The bathroom door in my new home is not quite in alignment with its frame and often takes some encouragement from my shoulder to properly close. When I do this quickly, there’s this fun little feature where my hair gets caught in the towel hook and yanks me back as I take a first step towards the toilet. “Well,” you might say, “Your life in Valparaíso must be pretty swell if your biggest problem is getting your hair pulled every now and then.” However, that is but the tip of the iceberg. Since coming here, there was a period of a few days in which there were three noticeable earthquakes (just temblors, not of the “terremoto” variety which threaten lives and property). As if waking up in the middle of the night to an extended shaking weren’t enough, I’ve had to learn to wear shoes at all times in the kitchen. Anyone who knows me can relate to how difficult this was, but after being shocked by the toaster, the toaster oven, and the microwave (which I just brushed my hand against reaching for the salt shaker) I was willing to sacrifice my toe freedom for that little rubber sole that insulates me from the ground and prevents that pesky electrical current from passing through my body.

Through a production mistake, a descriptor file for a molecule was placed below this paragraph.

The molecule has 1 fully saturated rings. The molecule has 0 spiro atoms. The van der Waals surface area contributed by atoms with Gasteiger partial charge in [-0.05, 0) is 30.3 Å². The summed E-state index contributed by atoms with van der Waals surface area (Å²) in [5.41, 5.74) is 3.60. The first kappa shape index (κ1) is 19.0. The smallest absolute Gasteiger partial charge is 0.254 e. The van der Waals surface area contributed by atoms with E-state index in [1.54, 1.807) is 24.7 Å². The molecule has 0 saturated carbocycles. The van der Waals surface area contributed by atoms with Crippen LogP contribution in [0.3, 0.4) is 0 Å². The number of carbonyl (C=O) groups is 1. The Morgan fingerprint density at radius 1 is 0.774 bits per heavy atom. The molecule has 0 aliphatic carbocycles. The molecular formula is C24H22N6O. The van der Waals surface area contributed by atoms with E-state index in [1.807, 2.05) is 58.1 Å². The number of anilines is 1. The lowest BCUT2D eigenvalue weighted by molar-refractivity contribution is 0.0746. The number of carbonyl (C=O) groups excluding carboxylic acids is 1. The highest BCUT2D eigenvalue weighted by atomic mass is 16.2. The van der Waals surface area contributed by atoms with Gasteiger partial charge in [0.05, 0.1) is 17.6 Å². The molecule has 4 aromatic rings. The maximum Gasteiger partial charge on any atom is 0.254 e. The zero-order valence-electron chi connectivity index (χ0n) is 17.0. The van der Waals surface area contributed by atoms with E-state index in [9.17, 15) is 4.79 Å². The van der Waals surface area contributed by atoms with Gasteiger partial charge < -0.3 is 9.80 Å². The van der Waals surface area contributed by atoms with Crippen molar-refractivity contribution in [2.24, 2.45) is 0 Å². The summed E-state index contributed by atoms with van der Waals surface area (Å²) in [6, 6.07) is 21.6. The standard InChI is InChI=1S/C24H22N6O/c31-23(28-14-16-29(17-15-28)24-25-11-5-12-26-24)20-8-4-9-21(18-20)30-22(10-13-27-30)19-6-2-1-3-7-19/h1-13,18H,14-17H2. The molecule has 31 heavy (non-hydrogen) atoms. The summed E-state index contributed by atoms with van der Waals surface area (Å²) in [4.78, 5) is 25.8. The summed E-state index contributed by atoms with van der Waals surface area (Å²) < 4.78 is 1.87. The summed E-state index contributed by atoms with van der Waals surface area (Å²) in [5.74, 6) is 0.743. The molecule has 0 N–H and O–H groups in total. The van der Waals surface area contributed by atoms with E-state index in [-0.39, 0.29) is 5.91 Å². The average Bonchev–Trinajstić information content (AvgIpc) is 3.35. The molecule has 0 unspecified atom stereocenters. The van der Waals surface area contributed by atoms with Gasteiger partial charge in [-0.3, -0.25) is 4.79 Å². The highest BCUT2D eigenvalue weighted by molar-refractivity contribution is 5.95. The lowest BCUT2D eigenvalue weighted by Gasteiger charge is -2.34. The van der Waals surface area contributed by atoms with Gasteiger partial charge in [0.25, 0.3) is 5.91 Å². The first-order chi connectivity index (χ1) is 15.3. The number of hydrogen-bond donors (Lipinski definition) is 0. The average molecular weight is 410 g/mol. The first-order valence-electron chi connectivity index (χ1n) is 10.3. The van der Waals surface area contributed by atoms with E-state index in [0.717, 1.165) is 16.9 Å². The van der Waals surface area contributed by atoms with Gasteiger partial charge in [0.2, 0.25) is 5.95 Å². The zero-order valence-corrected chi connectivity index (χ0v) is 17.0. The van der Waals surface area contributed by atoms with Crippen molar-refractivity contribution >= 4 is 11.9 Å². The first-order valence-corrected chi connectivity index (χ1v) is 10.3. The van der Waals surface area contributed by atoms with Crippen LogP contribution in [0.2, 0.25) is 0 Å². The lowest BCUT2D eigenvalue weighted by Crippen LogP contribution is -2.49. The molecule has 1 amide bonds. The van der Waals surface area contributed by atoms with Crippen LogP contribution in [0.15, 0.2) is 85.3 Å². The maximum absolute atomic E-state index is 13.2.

Even considering the perils of electric shock from kitchen appliances, of earthquakes, of buses that start moving while passengers are in the middle of getting on or off, my situation here is much safer than many places I’ve been to, inside or outside the United States. My Spanish is far from perfect, but I’m getting over my fear of saying the wrong thing and now I feel comfortable in most conversations. So in this world of sun and beaches and steep hills and fast talkers, where are the challenges? Well, there is certainly much to learn about going with the flow, when classes are cancelled or moved without notice, when plans change or a given time can really mean half an hour later. There is much to learn about finding my way, waving down buses as they get close enough to read their signs and hoping they have time to brake, squeezing past others to press the “stop button,” navigating the hills and stairways and ravines and elevators on foot. Here’s one thing I’ve learned and was thinking about today as I walked with my host brother down the hill to hop on a bus going to some undisclosed location (I told him I wanted to see someplace new in the city, and he brought me to the sand dunes in Concón): that one of the great values of studying abroad is that it makes one aware of the best ways to live, anywhere. So many of the pieces of advice that I have heard from people, or read in the study abroad handbooks, are guidelines like: Don’t judge without giving yourself time to think and to understand something new; don’t assume that because something is different than what you are used to it is worse. Be open to new things, to trying every new food at least once, and to making new friends across language and cultural barriers. Do your best to respect the values and way of life of your family, communicate with them about any problems you are having, and remember to show them your appreciation. Find ways to be involved, in your home, in your school, and in your community. These are all pieces of advice that are necessary to keep in mind and follow for a successful time abroad, but they apply equally well to creating a fulfilling life. Any student who truly takes these to heart will bring their study abroad toolkit with them back home, where the challenges and dangers may be more familiar, but nevertheless where it is always good to practice openness and respect and the endless pursuit of learning.